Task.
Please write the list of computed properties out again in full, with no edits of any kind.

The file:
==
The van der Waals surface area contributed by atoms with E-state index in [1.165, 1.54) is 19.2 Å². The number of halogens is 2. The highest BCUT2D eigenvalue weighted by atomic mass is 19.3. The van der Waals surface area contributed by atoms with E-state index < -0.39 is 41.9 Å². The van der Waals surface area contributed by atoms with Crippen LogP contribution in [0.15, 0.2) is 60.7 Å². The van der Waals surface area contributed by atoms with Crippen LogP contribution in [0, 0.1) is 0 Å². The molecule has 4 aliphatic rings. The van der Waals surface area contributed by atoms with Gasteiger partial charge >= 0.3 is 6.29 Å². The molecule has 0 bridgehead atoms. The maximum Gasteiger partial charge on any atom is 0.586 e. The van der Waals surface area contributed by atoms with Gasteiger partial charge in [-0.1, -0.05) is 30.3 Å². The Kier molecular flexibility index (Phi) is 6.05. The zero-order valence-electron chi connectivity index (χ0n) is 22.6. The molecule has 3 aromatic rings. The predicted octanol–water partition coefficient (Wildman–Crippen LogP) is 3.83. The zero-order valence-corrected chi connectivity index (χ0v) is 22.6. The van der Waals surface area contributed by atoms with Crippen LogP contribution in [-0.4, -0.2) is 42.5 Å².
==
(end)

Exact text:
The van der Waals surface area contributed by atoms with E-state index in [1.165, 1.54) is 19.2 Å². The number of halogens is 2. The highest BCUT2D eigenvalue weighted by atomic mass is 19.3. The van der Waals surface area contributed by atoms with E-state index < -0.39 is 41.9 Å². The van der Waals surface area contributed by atoms with Crippen LogP contribution in [0.15, 0.2) is 60.7 Å². The van der Waals surface area contributed by atoms with Crippen LogP contribution in [0, 0.1) is 0 Å². The molecule has 4 aliphatic rings. The van der Waals surface area contributed by atoms with Gasteiger partial charge >= 0.3 is 6.29 Å². The molecule has 0 bridgehead atoms. The maximum Gasteiger partial charge on any atom is 0.586 e. The van der Waals surface area contributed by atoms with Gasteiger partial charge in [-0.1, -0.05) is 30.3 Å². The Kier molecular flexibility index (Phi) is 6.05. The zero-order valence-electron chi connectivity index (χ0n) is 22.6. The molecule has 3 aromatic rings. The predicted octanol–water partition coefficient (Wildman–Crippen LogP) is 3.83. The zero-order valence-corrected chi connectivity index (χ0v) is 22.6. The van der Waals surface area contributed by atoms with Crippen LogP contribution in [-0.4, -0.2) is 42.5 Å².